Transition to a Better Power Point

To carry on from my previous blog post that pertained to the font of your Power Points, I wanted to cover one more topic I felt was crucial to a successful presentation. Animations, it’s used 90% of the time in Power Points, and usually it’s not used effectively or correctly. I think my experience with animations hasn’t always been that great, and I’ve walked away with the motto that “just because it’s there doesn’t mean you have to use it.” Animations come in two different flavors, the animations that are embedded into each slide and pertain to the headings, bullets, and graphics; and the animations that take you from slide to slide (aka Transitions). Both are forms of animations for all intents and purpose and are subject to correct application within your Power Point where necessity dictates.

First, let’s cover the transitions from slide to slide within your Power Point. Lesson number one is to try not to use too many transitions and within those transitions try not to use too many different types. The main killer to a good, professional looking Power Point is one that has an overabundance of transitions in the Power Point, and each transition is different from the last. It looks sloppy and unprofessional. You should spend a little time going through the transitions and pick one, maybe two, which seem to fit the flow of your Power Point and use them sparingly throughout your presentation. As I said earlier, just because they are there doesn’t mean you should be using all of them all the time!

transitions

The second aspect to animations pertains to the actions that can be applied to the headings, bullet points and graphics of your presentations. This is one of the most powerful features of Power Point, when used correctly, because it allows you to do so much with the information within your presentation. Again, it is essential to not go overboard with this feature; you do not want to do so much that you spend half of your presentation “clicking” through bullet points. On that same note, if you choose to use animations, you MUST make a few practice runs through your presentation so that you know when you need to advance through your information. If you don’t make practice runs, you are sure to be playing “click catch up”, that is you cover a ton of information for which you forgot to bring on the screen for the audience to follow along with.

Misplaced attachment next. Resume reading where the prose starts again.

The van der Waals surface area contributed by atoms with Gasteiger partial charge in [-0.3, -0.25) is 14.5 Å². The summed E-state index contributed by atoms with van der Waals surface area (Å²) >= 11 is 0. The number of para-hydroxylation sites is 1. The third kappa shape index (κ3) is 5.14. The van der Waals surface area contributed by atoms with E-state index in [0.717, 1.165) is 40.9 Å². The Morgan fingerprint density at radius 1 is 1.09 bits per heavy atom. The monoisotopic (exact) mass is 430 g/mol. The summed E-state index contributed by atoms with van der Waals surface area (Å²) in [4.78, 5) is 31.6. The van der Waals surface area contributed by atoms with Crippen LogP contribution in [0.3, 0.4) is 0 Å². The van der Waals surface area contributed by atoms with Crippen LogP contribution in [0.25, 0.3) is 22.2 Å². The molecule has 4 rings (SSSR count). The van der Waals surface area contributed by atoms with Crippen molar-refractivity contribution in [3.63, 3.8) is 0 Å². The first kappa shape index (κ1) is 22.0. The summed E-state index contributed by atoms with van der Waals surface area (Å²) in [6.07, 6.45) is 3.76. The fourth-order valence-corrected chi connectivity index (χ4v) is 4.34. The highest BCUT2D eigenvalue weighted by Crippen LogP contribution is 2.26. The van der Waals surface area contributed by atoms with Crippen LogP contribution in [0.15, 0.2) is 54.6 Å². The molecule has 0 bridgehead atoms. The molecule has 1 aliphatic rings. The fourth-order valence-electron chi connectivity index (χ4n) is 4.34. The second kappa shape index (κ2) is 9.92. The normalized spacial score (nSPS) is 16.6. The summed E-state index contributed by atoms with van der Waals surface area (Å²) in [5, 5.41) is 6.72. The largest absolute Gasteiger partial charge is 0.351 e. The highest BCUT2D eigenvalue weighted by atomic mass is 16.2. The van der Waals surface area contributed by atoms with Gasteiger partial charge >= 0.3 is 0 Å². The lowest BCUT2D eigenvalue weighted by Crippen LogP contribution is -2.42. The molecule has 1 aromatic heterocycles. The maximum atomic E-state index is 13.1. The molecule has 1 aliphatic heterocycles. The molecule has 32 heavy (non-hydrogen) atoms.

Most notably, the use of animations is used in conjunction with bullet points and graphics. When you combine your bullet points with animations you stop the reader from going into further information before you want them to, it allows you to drive home each point or piece of information before moving onto the next and helps keep the audience engaged and NOT lost with what you are discussing. When using animations with graphics, it’s an extremely poor choice to use them on generic clip art that is only there to add color to your presentation.

animations

Use the animations when you want your graph, or diagram to come alive. If you wish to show that overwhelming amount (or underwhelming) of a pie chart use animation to bring in the individual slices. If you want to use a graphic to depict the before and after effects use animation to help drive home your point, once again the key is to be simple with it. As stated above, try to stick with only one or two animations and only use them when needed, overkill is never a good thing in this area.

For more information, please refer to the following websites:

1) http://www.techrepublic.com/blog/five-apps/five-tips-for-creating-animations-in-powerpoint-2010/316

2) http://www.ehow.com/way_5406363_powerpoint-animation-tips.html

3) http://techtalk.pcpitstop.com/2012/03/13/powerpoint-tips-cool-transitions-connect-slides/

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